Pomegranates - November 12, 2008
Jeff Schalau, Associate Agent, Agriculture & Natural Resources
University of Arizona Cooperative Extension, Yavapai County

Pomegranates (Punica granatum) are native to southeastern Europe and Asia and have been cultivated in ancient Egypt, Babylonia, India, and Iran. The Spanish brought them to Mexico, California, and Arizona in the 16th century. Although pomegranates have not attained the popularity of other fruits, they are worthy of a place in your backyard garden.

Pomegranates are easy to grow, have beautiful flowers, are well suited to our desert environment, and have the added benefit of producing delicious fruit. The fruit has flesh-covered seeds can be used as a garnish in fruit cups, salads, desserts, and as a snack. The juice is used in making jellies, puddings, desserts, wine and fruit drinks. Grenadine, made from pomegranate juice, is indispensable in flavoring some beverages. More recently, pomegranates have become increasingly popular for their healthful antioxidant qualities.

Pomegranates grow on woody plants that more closely resemble shrubs than trees. Mature plants are usually 6 to 12 feet in height and can be trained to a tree form. Pomegranate plants are deciduous, have small oval leaves, and are somewhat thorny. They require full sun, tolerate alkaline soils, summer heat, and winter lows to 10 degrees F. They are somewhat drought tolerant, but should be irrigated similar to other fruit trees for optimum fruit quality.

Mature fruits are 2 to 5 inches in diameter, have purple to reddish skin (some varieties are pink), which contain hundreds of seeds. The fruits resemble apples but are actually berries and ripen between September and December. Inside the tough outer skin are seeds, each surrounded by a membrane that encloses a juicy pulp: this is the edible portion of the fruit. The juice is somewhat tart and the seed has a slight nutty flavor. Pomegranates are often juiced and are sometimes used to make jelly.

Handle pomegranate fruit carefully as they bruise easily. Properly stored fruit will retain its freshness and flavor over an extended period of time. Harvested fruit should be stored in a cool area (40-50 degrees F). Ripening will continue to full flavor at these temperatures. Fruit stored at 32-40 degrees F will keep for weeks/months, especially at high relative humidity (80% or greater).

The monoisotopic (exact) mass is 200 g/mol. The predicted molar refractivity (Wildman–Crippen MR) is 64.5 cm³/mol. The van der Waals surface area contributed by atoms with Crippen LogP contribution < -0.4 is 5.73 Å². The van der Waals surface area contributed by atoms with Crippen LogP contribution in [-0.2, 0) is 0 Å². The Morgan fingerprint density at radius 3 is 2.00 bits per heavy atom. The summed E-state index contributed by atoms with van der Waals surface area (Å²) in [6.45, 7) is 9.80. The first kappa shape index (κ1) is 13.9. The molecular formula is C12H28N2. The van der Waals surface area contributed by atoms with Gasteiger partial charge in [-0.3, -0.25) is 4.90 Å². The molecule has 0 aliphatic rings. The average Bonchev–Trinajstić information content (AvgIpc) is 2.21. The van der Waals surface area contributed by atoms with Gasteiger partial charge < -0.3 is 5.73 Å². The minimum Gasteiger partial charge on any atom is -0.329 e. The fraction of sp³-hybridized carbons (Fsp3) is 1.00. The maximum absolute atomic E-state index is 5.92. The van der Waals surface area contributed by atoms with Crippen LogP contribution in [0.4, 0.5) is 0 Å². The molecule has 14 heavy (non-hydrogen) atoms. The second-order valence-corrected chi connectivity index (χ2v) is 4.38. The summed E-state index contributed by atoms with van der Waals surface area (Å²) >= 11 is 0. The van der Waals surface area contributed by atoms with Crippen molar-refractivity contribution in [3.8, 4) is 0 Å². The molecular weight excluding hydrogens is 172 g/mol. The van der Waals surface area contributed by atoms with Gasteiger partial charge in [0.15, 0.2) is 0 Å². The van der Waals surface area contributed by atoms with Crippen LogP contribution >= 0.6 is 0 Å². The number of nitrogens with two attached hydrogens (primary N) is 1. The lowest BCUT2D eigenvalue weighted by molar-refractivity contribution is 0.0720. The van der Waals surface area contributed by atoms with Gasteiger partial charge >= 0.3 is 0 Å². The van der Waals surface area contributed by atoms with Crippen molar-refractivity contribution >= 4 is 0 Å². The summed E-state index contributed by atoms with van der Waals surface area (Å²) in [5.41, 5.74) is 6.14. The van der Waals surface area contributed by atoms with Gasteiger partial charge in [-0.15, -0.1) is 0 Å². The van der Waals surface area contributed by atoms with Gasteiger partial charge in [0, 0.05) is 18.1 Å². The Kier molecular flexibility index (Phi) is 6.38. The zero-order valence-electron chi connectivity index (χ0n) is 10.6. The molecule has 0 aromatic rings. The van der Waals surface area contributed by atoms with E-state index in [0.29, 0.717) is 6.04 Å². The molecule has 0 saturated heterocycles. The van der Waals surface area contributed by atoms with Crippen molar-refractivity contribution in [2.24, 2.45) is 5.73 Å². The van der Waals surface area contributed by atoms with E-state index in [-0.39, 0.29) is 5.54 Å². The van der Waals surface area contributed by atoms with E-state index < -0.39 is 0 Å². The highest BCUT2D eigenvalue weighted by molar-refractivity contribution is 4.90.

Pomegranates are usually available from nurseries but you may need to call around to locate them. ‘Wonderful’ is a common fruiting variety suitable for the Verde Valley, but there are several other suitable varieties. There are also flowering varieties available but these produce small, inedible fruit. Pomegranates can be grown from seed, but should be propagated from cuttings to ensure consistent fruit quality and characteristics.

As stated above, pomegranates often have a shrubby growth form. This is because they produce many suckers from the root and crown area. If a shrub-type plant is preferred, leave five or six main shoots. Each year, remove one of the old shoots and leave a new basal shoot to replace it. Plants trained to multiple trunks require less frequent care and pruning and come into bearing sooner than plants with only one trunk. To encourage a tree-like form, you can select one trunk and will need to remove suckers on a regular basis. Three to five scaffold branches should be selected starting about 10 inches above the soil level and spaced 4 to 6 inches apart along the trunk.

Pomegranate trees are self-fruitful, so a second tree is unnecessary for pollination. Severe fruit drop during the plant's juvenile period (3-5 years) is not uncommon. Mature trees seem to set and hold fruit better than younger trees. Once established, a very light application of nitrogen fertilizer in the spring can enhance fruit quality and plant vigor.

Pomegranates also have other uses. For instance, a red dye can be extracted from the flowers, a yellow dye from the skin of the fruit, and a black dye from the roots. The wood is also very hard, close-grained, and durable. The plant also contains several alkaloids and tannins in the bark and roots and has been used medicinally for more than 3,000 years.

The University of Arizona Cooperative Extension has publications and information on gardening and pest control. If you have other gardening questions, call the Master Gardener line in the Cottonwood office at 646-9113 ext. 14 or E-mail us at cottonwoodmg@yahoo.com and be sure to include your address and phone number. Find past Backyard Gardener columns or submit column ideas at the Backyard Gardener web site: http://cals.arizona.edu/yavapai/anr/hort/byg/.

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Arizona Cooperative Extension
Yavapai County
840 Rodeo Dr. #C
Prescott, AZ 86305
(928) 445-6590
Last Updated: November 11, 2014
Content Questions/Comments: jschalau@ag.arizona.edu
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